A Reality Check on Britain’s Role in the World
Prime Minister Rishi Sunak has brought a modicum of stability and political sobriety after the melodramas of recent years. When it comes to foreign policy, while he recognizes the challenges ahead, his room for maneuver is perilously small.
On January 31, British newspapers were spoilt for choice, with three dramatic stories to choose from. They could have focused on preparations for the worst day of strikes the United Kingdom had faced in a decade; they could have chosen a report by Transparency International, showing a fall of seven places, to 18th, in the global corruption perception index. Most opted for a report by the International Monetary Fund predicting that the UK was set for the worst performing economy in 2023 among all developed states, including Russia.
If nations are regarded as brands, if their influence around the world is only as strong as the way they are perceived, Prime Minister Rishi Sunak has inherited a dud. Appearances do matter. When Foreign Policy magazine argued recently that Britain was in a worse state than it was in the 1970s (when it was labelled “the sick man of Europe” and had to go begging for a bailout to the IMF), it was following a wider trend.
For sure, many of Britain’s woes are shared by others. The cost-of-living crisis, rampant inflation, and energy precarity can be attributed in large part to Russia’s war against Ukraine and to other global factors. It is possible that the IMF might be excessively gloomy; the many industrial disputes—ranging from the railways to schools, from ambulance drivers to passport and customs officers, from university lecturers to nurses—will eventually get solved. France, after all, is also in the throes of a wave of strikes.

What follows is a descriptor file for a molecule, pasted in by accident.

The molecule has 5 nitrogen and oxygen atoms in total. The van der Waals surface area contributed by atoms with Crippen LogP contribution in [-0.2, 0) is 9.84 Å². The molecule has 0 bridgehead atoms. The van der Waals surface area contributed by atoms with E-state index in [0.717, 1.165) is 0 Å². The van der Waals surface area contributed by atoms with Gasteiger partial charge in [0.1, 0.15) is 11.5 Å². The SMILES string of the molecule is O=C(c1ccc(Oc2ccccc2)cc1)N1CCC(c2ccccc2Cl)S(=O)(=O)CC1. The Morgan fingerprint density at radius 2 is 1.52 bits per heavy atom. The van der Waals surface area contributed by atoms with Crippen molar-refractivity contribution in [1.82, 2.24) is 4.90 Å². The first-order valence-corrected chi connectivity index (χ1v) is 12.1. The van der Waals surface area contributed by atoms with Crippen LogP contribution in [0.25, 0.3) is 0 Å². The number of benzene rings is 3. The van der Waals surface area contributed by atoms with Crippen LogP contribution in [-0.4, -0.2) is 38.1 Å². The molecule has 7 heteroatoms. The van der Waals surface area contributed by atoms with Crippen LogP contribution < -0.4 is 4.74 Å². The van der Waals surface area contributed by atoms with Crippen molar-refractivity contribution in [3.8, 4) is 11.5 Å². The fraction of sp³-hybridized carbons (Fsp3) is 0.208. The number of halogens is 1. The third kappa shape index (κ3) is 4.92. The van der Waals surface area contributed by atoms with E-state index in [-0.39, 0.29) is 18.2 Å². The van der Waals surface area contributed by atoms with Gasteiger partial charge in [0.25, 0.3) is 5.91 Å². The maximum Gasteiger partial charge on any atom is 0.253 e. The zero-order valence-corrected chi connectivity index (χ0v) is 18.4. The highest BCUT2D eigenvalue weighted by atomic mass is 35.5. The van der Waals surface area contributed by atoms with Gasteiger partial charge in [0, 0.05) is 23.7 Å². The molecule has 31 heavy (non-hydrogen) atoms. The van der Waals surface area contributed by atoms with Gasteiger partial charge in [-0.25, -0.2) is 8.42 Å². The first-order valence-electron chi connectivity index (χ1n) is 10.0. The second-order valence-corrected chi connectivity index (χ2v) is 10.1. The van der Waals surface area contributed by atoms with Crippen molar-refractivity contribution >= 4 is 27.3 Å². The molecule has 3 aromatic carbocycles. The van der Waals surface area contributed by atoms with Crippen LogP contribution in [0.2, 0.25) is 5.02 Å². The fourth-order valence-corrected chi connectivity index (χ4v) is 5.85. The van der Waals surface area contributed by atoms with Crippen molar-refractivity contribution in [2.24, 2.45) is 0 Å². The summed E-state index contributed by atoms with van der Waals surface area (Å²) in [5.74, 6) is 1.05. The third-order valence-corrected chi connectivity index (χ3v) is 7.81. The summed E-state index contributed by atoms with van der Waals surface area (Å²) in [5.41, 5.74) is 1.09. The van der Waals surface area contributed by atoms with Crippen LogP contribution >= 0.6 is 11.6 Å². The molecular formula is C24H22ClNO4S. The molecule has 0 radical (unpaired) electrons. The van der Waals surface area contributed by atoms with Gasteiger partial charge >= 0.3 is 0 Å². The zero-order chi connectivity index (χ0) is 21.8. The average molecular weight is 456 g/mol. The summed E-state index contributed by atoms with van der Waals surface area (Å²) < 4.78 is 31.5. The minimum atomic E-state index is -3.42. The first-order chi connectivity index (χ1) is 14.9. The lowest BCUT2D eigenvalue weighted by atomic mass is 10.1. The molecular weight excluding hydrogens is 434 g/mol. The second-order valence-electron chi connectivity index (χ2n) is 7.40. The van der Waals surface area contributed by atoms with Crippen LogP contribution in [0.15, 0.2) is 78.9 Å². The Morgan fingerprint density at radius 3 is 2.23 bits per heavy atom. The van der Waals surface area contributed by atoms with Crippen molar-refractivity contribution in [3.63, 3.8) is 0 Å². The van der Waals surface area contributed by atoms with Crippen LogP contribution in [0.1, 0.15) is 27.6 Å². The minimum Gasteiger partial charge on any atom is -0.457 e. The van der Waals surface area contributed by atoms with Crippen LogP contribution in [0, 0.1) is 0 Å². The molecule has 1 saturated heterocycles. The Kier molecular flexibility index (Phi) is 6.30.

But, given that the economic and social malaise is particularly entrenched in the UK, what is the effect on its wider foreign policy? When he became prime minister in October, Sunak vowed to “fix” the economy, unite his Conservative Party, and “deliver” for the country. These promises were vague enough to enable him to put a good gloss on his government’s performance at the next general election, which he is likely to call in summer or autumn 2024.
Foreign policy will influence the election result, only to the extent that it impacts the economy and the wider public mood. Of the three major challenges in that arena, one is a slam-dunk winner (Ukraine), the other two—China and the European Union—present him with far more difficult dilemmas.
Close British-Ukrainian Partnership
The visit of Ukrainian President Volodymyr Zelensky to London on February 8 provided the exact contrast between the UK’s over-arching problems and the one area where it has a good, or rather great, story to tell. The British do pageantry with aplomb, and though Zelensky’s trip was shrouded in secrecy, his hosts managed to arrange for members of both houses of parliament to be present for the speech, and for King Charles to give the Ukrainian president the royal seal of approval of his defiance of the Kremlin.
Zelensky showered praise on the British, as well he might. Although the actual number of weapons delivered is only marginally higher than that by the Germans, the unequivocal political endorsement provided from London has been recognizably different. His subsequent stopover meetings in Paris and Brussels reflected that.
For those, such as myself, who prize deliberative politics, as practiced in Berlin, over the theatricality of the likes of Boris Johnson, Ukraine has posed difficult questions.